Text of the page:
The James Webb Space Telescope has captured a direct image of a planet orbiting a distant star outside of our solar system, just two months after it began its operations.
The giant gas planet is seen orbiting a star, HIP 65426, 385 light-years away from Earth. The image was photographed using a Near-Infrared Camera (NIRCam) and Mid-Infrared Instrument (MIRI).
Talk about out of this world! This is Webb’s first direct image of a planet outside of our solar system, and it hints at Webb’s future possibilities for studying distant worlds: https://t.co/ITcl6RItLa
Not what you expected? Let’s walk through the details👇 pic.twitter.com/bCgzW0dcUE
— NASA Webb Telescope (@NASAWebb) September 1, 2022
An astronomer at the University of Exeter in the UK, Sasha Hinkley, says “This is a transformative moment, not only for Webb but also for astronomy generally”.
The planet had already been discovered in 2017 through a Very Large Telescope in Chile, while the Webb telescope isn’t designed for such exoplanet discoveries. These planets are difficult to capture since they’re fainter than the star they orbit. HIP 65426 b was captured because of being very far away from its parent star and 12 times the size of Jupiter.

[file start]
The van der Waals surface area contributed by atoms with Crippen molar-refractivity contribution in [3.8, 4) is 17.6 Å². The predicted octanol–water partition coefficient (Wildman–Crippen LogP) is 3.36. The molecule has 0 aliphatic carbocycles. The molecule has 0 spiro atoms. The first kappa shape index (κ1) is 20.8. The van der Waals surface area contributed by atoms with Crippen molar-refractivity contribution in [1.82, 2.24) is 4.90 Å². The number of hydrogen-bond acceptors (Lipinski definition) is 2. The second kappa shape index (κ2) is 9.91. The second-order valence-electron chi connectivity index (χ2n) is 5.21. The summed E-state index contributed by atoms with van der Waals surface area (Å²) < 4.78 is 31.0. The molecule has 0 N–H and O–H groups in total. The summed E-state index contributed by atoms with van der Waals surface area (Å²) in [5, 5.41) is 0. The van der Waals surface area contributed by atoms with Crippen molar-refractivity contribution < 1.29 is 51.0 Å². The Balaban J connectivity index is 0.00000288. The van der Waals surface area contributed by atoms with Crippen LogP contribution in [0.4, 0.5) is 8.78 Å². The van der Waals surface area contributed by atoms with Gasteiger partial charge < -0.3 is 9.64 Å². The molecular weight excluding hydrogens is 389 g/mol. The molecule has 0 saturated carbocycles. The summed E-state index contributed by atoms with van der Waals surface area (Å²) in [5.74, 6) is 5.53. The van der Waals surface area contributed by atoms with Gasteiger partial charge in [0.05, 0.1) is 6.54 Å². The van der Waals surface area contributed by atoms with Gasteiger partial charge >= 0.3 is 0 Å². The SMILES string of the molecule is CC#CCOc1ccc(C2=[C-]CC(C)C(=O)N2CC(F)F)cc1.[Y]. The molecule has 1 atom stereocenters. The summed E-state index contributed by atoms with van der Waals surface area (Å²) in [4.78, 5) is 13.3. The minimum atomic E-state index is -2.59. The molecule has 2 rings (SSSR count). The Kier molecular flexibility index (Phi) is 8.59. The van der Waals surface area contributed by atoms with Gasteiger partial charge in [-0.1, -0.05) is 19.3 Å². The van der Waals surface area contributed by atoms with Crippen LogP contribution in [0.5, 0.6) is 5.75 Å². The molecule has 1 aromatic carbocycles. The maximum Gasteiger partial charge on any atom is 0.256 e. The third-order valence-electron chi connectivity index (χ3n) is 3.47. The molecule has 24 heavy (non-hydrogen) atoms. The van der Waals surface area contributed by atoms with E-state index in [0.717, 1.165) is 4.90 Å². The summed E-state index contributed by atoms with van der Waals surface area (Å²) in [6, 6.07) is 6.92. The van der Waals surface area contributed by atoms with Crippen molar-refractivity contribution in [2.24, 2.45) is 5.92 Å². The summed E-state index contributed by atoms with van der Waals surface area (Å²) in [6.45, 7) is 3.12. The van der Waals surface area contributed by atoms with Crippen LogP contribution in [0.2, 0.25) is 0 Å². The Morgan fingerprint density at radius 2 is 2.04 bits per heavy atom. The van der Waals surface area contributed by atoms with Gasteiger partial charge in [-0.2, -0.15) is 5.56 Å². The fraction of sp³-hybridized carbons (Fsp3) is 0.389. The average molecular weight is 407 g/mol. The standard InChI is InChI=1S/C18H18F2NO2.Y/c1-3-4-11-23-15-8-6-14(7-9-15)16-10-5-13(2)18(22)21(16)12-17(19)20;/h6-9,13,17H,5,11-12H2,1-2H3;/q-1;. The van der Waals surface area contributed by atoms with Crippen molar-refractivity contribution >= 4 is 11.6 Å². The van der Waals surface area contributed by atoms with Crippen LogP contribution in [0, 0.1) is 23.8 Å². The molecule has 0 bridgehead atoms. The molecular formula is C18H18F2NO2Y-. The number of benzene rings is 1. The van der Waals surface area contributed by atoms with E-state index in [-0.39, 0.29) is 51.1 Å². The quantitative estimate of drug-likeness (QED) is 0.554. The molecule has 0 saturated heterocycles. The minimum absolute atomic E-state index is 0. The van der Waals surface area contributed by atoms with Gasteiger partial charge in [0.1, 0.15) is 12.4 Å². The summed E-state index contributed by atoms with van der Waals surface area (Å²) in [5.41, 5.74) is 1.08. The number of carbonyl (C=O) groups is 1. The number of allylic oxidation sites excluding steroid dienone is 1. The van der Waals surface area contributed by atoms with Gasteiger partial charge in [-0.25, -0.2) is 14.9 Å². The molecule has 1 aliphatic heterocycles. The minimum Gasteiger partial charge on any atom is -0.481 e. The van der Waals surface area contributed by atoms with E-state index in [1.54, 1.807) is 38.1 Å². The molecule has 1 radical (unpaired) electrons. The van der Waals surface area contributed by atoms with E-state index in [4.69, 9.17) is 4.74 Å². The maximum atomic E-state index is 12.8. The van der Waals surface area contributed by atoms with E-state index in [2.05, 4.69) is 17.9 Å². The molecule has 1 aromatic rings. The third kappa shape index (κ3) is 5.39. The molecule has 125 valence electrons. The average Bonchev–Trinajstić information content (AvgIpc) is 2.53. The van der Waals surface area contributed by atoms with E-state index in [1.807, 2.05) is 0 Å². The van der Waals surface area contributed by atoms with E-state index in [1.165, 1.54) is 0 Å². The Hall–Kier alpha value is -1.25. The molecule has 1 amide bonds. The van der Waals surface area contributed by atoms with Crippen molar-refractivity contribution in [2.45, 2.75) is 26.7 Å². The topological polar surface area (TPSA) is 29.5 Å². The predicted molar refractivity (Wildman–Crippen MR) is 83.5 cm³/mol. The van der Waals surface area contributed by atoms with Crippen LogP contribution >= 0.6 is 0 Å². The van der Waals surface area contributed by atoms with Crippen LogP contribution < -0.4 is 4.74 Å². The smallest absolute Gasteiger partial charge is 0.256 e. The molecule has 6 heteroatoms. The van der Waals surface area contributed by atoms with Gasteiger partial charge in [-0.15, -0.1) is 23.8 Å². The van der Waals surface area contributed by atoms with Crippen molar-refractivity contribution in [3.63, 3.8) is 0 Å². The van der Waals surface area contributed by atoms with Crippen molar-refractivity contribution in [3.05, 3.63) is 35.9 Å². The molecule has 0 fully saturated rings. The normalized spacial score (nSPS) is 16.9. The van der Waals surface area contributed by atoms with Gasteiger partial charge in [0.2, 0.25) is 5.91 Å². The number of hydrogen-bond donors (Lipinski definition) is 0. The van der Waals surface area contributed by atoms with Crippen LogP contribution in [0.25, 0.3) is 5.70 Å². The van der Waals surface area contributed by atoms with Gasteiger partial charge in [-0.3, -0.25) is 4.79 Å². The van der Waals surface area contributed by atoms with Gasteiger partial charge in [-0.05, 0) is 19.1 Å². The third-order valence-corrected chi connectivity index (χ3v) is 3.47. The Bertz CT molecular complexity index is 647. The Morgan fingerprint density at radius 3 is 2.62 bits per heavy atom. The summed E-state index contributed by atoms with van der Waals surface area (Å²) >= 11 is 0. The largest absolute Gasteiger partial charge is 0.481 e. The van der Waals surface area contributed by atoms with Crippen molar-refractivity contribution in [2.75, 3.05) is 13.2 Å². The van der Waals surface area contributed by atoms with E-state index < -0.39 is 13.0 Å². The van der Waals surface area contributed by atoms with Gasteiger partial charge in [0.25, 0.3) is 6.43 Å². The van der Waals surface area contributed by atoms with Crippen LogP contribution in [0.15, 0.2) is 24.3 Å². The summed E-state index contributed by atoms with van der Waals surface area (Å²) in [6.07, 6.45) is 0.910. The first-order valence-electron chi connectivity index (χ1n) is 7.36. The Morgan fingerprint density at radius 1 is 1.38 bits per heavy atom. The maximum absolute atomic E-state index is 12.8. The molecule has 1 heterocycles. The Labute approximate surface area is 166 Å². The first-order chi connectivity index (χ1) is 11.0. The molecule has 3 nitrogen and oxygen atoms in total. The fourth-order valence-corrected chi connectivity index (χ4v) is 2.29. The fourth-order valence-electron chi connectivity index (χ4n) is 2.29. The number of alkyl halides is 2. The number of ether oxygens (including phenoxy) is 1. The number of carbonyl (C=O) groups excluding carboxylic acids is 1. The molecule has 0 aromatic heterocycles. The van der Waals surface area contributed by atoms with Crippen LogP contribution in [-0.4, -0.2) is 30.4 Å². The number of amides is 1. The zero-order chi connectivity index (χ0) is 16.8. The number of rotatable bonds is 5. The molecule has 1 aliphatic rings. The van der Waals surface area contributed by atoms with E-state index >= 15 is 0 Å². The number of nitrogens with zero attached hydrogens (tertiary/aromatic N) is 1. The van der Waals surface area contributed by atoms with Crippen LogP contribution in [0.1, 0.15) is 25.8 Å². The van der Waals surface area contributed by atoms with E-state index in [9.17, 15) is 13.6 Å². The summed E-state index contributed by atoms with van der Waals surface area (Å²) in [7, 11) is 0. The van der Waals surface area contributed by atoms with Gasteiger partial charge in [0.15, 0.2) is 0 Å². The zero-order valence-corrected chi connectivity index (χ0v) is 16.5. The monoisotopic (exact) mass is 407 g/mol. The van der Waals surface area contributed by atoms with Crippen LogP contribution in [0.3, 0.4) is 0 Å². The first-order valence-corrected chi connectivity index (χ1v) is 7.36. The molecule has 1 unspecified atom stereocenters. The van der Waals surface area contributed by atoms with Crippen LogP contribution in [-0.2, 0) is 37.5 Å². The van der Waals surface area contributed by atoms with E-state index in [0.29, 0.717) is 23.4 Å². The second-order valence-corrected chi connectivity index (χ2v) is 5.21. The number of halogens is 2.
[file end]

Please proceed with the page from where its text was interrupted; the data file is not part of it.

Aarynn Carter, the astronomer at the University of California, led the analysis of the images and said, “At first all I could see was light from the star, but with careful image processing I was able to remove that light and uncover the planet.”
Using four different filters, scientists managed to obtain images that reveal the planet as a small blob of light. The planet seems to be only 15 to 20 million years old and doesn’t contain any life due to its gaseous environment, according to NASA’s blog.